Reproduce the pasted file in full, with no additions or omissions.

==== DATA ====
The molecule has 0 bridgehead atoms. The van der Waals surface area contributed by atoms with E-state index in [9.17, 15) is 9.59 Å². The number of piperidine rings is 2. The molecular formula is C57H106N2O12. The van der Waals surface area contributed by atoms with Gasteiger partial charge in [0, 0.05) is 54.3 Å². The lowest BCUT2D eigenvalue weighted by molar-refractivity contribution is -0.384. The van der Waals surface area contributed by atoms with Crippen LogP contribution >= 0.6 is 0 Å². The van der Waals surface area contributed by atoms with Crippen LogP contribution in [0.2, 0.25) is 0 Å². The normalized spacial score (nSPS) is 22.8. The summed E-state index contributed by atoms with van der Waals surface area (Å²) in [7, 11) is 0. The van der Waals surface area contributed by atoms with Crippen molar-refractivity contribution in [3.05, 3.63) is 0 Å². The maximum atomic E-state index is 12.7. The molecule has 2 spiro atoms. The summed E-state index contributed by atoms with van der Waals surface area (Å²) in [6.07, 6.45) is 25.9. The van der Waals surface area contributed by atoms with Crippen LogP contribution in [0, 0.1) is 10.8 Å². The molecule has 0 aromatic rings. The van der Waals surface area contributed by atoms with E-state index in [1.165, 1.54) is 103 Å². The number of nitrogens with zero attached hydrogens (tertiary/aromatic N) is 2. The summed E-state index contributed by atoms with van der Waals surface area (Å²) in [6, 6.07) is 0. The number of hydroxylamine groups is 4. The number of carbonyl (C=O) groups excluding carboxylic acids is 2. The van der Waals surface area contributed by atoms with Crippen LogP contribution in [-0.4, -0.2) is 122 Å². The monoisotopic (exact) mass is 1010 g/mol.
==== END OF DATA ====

The molecule has 0 bridgehead atoms. The van der Waals surface area contributed by atoms with E-state index in [9.17, 15) is 9.59 Å². The number of piperidine rings is 2. The molecular formula is C57H106N2O12. The van der Waals surface area contributed by atoms with Gasteiger partial charge in [0, 0.05) is 54.3 Å². The lowest BCUT2D eigenvalue weighted by molar-refractivity contribution is -0.384. The van der Waals surface area contributed by atoms with Crippen LogP contribution >= 0.6 is 0 Å². The van der Waals surface area contributed by atoms with Crippen LogP contribution in [0.2, 0.25) is 0 Å². The normalized spacial score (nSPS) is 22.8. The summed E-state index contributed by atoms with van der Waals surface area (Å²) in [7, 11) is 0. The van der Waals surface area contributed by atoms with Crippen molar-refractivity contribution in [3.05, 3.63) is 0 Å². The maximum atomic E-state index is 12.7. The molecule has 2 spiro atoms. The summed E-state index contributed by atoms with van der Waals surface area (Å²) in [6.07, 6.45) is 25.9. The van der Waals surface area contributed by atoms with Crippen LogP contribution in [0, 0.1) is 10.8 Å². The molecule has 0 aromatic rings. The van der Waals surface area contributed by atoms with E-state index in [1.165, 1.54) is 103 Å². The number of nitrogens with zero attached hydrogens (tertiary/aromatic N) is 2. The summed E-state index contributed by atoms with van der Waals surface area (Å²) in [6, 6.07) is 0. The number of hydroxylamine groups is 4. The number of carbonyl (C=O) groups excluding carboxylic acids is 2. The van der Waals surface area contributed by atoms with Crippen LogP contribution in [-0.4, -0.2) is 122 Å². The monoisotopic (exact) mass is 1010 g/mol.